Whitey Bulger prosecution rests: What does case add up to?

The prosecution's case features testimony of three former associates who say they witnessed Bulger planning or participating in killings, but it also ties Bulger to other crimes that could send him away for life.

By , Staff writer

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    This pair of file booking photos shows Stephen 'The Rifleman' Flemmi (l.) in 1974 from the Boston Police Department, and James 'Whitey' Bulger in 1984 from the FBI. Mr. Flemmi, a former partner of Mr. Bulger's who is serving a life sentence after pleading guilty to 10 killings, was one of three key prosecution witnesses that the defense says are unreliable.
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Federal attorneys tied a ribbon around their case against alleged killer and organized crime boss James “Whitey” Bulger Friday, presenting physical evidence found at the California apartment where he was arrested: guns, fake IDs, and stacks of cash totaling $822,000.

The prosecution rested its case after more than six weeks of witness testimony, bringing the man who long topped the FBI’s “Most Wanted” list closer to a jury verdict.

The defense will begin presenting its case – a much shorter one – Monday.

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Mr. Bulger, the reputed leader of a crime gang that was feared in Boston for more than two decades, faces a 32-count racketeering indictment, with alleged activities in his enterprise including money extortion, money laundering, and involvement in 19 murders.

Central to the prosecution case is the testimony of three former Bulger associates. Stephen Flemmi, Kevin Weeks, and John Martorano said they witnessed Bulger planning or participating in killings.

Sometimes, Bulger’s own hands were on a trigger or a victim’s throat, the witnesses said. In others cases, they alleged that he was a mastermind or drove a “crash car” to run interference if police chased a car with gunmen in it.

In some ways, the defense team is already finished with the biggest part of its work. In their opening statement, the defense attorneys asserted that key witnesses against Bulger are unreliable.

“They certainly have succeeded in meeting that promise,” says David Frank, an attorney and managing editor of Massachusetts Lawyers Weekly.

Under cross examination, defense attorney Hank Brennan sought to paint the top prosecution witnesses as people who have lied, changed their testimony over the years, or cut deals for lighter sentences in return for what they could say in court as prosecution witnesses.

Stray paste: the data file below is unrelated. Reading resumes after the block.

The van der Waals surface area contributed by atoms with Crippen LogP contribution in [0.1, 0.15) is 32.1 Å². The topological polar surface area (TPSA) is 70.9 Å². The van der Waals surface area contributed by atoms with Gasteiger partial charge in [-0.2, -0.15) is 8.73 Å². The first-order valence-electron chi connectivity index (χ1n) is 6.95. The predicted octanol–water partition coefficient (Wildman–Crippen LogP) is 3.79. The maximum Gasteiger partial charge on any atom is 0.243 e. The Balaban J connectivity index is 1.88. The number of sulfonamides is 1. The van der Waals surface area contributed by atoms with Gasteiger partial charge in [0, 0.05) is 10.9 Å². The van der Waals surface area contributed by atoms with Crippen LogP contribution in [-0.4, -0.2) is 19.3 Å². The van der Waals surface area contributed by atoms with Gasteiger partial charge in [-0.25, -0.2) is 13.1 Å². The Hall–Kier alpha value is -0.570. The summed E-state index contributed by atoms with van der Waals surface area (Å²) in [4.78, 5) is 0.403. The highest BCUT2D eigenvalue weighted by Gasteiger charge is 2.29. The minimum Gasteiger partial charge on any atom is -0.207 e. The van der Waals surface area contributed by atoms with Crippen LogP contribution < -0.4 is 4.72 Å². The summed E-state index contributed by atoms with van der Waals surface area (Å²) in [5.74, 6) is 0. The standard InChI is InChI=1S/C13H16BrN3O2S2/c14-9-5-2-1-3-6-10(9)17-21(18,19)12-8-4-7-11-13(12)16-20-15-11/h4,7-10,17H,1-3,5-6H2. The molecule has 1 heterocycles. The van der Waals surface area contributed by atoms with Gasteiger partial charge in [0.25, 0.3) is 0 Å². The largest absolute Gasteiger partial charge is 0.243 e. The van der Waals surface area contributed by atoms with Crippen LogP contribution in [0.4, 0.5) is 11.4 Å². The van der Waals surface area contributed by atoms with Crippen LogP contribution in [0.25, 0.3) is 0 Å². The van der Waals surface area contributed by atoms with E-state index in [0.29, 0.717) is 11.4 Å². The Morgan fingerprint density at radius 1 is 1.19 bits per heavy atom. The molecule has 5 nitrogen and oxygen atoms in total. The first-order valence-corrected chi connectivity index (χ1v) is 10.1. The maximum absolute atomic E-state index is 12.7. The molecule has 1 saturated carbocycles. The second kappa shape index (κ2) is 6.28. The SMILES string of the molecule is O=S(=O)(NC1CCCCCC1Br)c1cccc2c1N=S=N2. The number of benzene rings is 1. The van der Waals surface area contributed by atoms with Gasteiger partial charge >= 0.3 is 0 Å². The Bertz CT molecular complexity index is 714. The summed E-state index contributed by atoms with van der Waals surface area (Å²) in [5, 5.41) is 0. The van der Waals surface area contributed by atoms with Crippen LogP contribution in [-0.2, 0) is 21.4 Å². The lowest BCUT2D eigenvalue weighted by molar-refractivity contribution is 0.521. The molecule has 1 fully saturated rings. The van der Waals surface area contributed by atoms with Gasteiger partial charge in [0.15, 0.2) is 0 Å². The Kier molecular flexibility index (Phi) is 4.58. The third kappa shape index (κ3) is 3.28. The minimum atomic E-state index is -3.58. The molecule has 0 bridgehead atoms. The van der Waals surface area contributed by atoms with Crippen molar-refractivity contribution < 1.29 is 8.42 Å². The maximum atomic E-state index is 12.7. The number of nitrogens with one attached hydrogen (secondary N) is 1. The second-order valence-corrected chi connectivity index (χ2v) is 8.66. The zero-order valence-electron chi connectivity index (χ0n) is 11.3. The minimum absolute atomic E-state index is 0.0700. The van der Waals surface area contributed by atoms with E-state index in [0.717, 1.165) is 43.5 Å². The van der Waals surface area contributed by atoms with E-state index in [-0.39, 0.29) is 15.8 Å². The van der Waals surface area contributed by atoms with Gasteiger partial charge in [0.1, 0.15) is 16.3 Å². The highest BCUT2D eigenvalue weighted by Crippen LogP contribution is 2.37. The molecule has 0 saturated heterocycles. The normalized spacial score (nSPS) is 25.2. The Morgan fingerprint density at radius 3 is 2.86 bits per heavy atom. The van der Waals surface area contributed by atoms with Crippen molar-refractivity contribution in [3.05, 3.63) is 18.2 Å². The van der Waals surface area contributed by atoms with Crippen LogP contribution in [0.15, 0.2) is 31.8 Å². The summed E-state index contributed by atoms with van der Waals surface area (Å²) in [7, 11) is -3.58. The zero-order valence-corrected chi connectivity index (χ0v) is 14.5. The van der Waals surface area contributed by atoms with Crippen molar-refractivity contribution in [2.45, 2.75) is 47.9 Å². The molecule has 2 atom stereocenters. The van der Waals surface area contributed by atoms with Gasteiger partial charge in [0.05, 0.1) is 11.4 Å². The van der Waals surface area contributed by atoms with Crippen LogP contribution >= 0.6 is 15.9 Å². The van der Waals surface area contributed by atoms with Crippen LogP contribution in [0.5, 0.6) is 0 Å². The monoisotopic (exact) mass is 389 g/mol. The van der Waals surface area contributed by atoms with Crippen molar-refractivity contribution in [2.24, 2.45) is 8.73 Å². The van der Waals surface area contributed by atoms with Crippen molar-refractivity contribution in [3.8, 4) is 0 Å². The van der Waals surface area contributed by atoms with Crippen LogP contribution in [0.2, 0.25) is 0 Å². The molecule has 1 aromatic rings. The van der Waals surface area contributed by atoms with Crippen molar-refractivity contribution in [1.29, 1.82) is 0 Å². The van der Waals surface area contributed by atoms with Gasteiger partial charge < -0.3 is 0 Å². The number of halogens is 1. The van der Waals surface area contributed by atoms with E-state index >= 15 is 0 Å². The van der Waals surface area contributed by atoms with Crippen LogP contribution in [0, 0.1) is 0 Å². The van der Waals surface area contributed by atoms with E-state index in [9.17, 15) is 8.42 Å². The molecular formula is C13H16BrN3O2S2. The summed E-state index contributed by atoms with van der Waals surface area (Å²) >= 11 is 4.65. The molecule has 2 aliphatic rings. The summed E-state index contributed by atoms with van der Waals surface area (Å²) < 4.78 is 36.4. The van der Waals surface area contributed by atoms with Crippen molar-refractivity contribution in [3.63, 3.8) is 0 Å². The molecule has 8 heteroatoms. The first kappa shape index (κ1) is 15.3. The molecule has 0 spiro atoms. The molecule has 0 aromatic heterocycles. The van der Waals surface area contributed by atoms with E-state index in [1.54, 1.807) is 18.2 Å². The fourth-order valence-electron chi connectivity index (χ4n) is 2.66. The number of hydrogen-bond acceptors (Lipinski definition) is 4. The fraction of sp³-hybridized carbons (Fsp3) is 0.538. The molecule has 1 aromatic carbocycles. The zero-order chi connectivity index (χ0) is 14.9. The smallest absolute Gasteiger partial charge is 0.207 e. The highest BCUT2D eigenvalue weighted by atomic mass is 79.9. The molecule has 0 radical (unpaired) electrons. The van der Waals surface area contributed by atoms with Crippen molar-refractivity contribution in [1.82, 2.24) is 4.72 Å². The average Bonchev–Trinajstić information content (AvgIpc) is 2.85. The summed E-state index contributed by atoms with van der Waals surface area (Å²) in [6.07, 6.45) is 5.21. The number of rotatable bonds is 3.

But Mr. Frank also says that the prosecution side has achieved its basic goals, bringing evidence tied to a range of charges – not just the murders – that could keep Bulger locked up for life.

Prosecutors led by Fred Wyshak will ask the jury “to consider … the cumulative nature of the evidence,” not just the value of any single piece, Frank says.

And on the murders, just because witnesses have credibility problems doesn’t mean the jury won’t find some of their evidence convincing. In the death of Deborah Hussey, Mr. Flemmi’s step-daughter, both Flemmi and Mr. Weeks have testified to Bulger’s involvement.

Lending credibility to his story, Weeks was able to bring investigators to a location where several murder victims were buried.

On Friday, jurors saw evidence of the many aliases Bulger prepared to hide under. When the FBI searched his apartment after his 2011 arrest, they found Bulger and a longtime girlfriend, Catherine Greig, living under the names Charles and Carol Gasko.

Investigators also found documents under a variety of other potential aliases Bulger was prepared to use.

Under the name James Lawlor, for instance, they found a New York City birth certificate, Nevada casino cards, and a certificate of military service.

Bulger’s defense attorneys gave Judge Denise Casper a list of witnesses they expect to call on Monday and Tuesday next week, but left it unclear whether their case would extend much beyond that.

Also in doubt is whether Bulger himself will end up testifying.

The Boston Globe reported before the trial that Bulger was eager to take the stand, partly in an effort to clear his name from charges that he strangled two women out of fear that they might give compromising information to law enforcement.

But some legal experts say it would be wiser for him to stay off the witness stand.

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